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Fr. Michael's Thoughts on Biblical Imagery: The Good Samaritan


(Fr. Michael Boakye Yeboah, Vice Rector – St. Gregory Seminary, Kumasi-Ghana)


This story of “KINDNESS” is pregnant with varied meanings. One needs to pay attention to this pericope from the pen of Luke, for at first sight one may think that Jesus was only talking about “who one’s neighbor is,” in order to draw home his lesson to the lawyer who stood up to test him. Luke may have employed the allegoric style in writing this account.


Allegory being the style of Luke, makes me view this pericope from a different inspired angle. Who does the robbed man represent? Who are the robbers? The identity of the Samaritan (foreigner) who came to his aid, who is he? The figure of the Levite and the priest in the story? Does the journey from Jericho to Jerusalem ring any bells? Let us start from the last imagery.


Talmudic traditions refer to Jericho as a priestly settlement and during the time of Jesus over two thousand priests lived there. They took turns to go to Jerusalem to offer sacrifices and burn incense; Zachariah’s story may buttress this point (cf. Luke 1:5-20). Jerusalem was the site for the temple where sacrifices were offered.


Having spread the canvas for our painting, let us put the respective images there and see if we can get a portrait that incites academic and spiritual fascination. The figurative imagery on the canvas portrays an image of priestly sacrifice. Because of the indifference of the priests of the day who were caught up in political intrigues, Jesus goes to Jericho to make the journey to Jerusalem to offer a perfect sacrifice as the victim and as the priest devoid of any political colorings. Let us take a close look at the details and see if we can infer meanings from the figures and places in the story.

Now the inspired writer tells us that the man was traveling from Jerusalem to Jericho. I will like to think that “the man” is a figurative image for Jesus, representing the priests who lived in Jericho. He was traveling from Jerusalem to Jericho after exercising his official duties of offering sacrifice at the Temple in Jerusalem. Priests normally carried with them money for few expenses in the city and so they were targets of robbers. He fell into the hands of robbers, who robbed him and beat him, leaving him half-dead.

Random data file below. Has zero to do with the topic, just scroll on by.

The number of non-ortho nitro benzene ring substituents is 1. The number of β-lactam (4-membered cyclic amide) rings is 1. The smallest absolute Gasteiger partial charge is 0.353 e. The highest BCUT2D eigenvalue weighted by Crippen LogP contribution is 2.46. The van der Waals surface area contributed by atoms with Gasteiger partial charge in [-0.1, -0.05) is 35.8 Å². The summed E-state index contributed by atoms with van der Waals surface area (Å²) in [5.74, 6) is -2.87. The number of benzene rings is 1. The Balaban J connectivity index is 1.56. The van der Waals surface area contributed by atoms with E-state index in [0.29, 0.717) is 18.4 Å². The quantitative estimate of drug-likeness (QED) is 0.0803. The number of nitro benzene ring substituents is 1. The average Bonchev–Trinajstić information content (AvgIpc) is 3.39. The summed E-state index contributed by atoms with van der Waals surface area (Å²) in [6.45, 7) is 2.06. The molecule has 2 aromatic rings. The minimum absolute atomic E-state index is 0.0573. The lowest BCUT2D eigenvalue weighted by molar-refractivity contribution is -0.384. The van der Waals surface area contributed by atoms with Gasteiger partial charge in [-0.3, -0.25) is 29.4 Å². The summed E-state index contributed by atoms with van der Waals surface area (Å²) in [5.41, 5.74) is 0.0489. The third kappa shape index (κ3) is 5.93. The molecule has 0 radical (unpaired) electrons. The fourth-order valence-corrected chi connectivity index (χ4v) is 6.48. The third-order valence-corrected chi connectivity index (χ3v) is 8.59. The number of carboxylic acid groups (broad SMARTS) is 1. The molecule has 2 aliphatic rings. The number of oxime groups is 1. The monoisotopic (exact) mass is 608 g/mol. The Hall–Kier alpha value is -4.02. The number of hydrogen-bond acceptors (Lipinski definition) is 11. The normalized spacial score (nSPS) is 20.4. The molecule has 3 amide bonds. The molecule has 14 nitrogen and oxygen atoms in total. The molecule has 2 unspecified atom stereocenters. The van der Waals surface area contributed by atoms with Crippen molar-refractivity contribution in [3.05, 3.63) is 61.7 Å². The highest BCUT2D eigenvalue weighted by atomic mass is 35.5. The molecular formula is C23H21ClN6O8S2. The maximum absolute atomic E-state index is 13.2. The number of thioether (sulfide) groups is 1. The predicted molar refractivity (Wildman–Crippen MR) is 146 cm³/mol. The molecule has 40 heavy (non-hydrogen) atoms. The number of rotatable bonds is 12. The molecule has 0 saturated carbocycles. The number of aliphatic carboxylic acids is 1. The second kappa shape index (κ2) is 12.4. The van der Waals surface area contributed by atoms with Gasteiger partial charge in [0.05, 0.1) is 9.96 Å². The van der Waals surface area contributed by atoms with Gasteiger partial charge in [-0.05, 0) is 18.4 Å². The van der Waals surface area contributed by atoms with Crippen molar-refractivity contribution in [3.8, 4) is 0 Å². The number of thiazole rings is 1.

Figuratively, can the robbers be the crowd at Pilate’s residence, whose shouting “crucify him crucify him…” robbed Jesus of his dignity and left him for dead, which the Prophet Isaiah prophesied in Isaiah 53, a horrific prophecy. Then comes the Levite and the priests, who though standing at the other side did nothing to help their “fellow priest.” In the case of the High Priest and the Levites at Pilate’s residence, they laid the charges and accusations on Jesus, while in the case of the priest and the Levite who passed-by the man robbed, they just remained silent and indifferent. But in criminal law “inactiveness” in the mode of silence does not excused a person from a crime, for they may be equally guilty with those who were active. The Good Samaritan in the story can figuratively be Simon of Cyrene, the foreigner who came to the assistance of Jesus on his way to offer that sacrifice at Calvary. The Good Friday event shares close similarities with the account of the Good Samaritan. Simon of Cyrene like the Good Samaritan, also came into contact with a man who was in dire need of help and yet his own brothers and sisters refused to help him. The image of a Samaritan is also understood within the context of a foreigner; because in some other places in the scriptures, the name “Samaritan” is interchangeably used with the name foreigner. For example, Jesus will employ the word foreigner as we see in the story of the healing of the ten lepers… “no one return to give thanks except this foreigner?” (Luke 17:18). The whole portrait can be seen as a prefiguration of the paschal mystery and to be precise the Good Friday event receives a precast in the story of the Good Samaritan.


But in another instance, one can find Jesus hidden behind the figure of the Good Samaritan in the parable. The story seems to be an account in which Jesus does not appear and yet it bears his mark, for no one except Jesus could tell it in such a way, namely, that those who should have been compassionate (the priest and the Levite) pass by, while the foreigner takes pity on the “half-dead” victim, ministers to him, cares for him, and concerns himself with him even after departing. Only Jesus tells it this way and he does so because he himself has done everything that the foreigner did and he has done it lavishly for everyone. “Samaritan” is a pseudonym for Jesus and thus, when he tells the lawyer to “go and do the same”, he is inviting him to become his disciple. The mark of Christ is found in the extravagance of involvement, which points back to the answer that Jesus gave to the question about eternal life: “Love with your whole heart”, not only God, but also your neighbor.


As the man robbed and left for half-dead, Jesus represents his sacrificial journey to Calvary where Priest and Levites stood unconcern only for a foreigner, Simon of Cyrene to help him while as the Good Samaritan, Jesus is that stranger who helps you on your life journey when help seems not to come from close friends and family.


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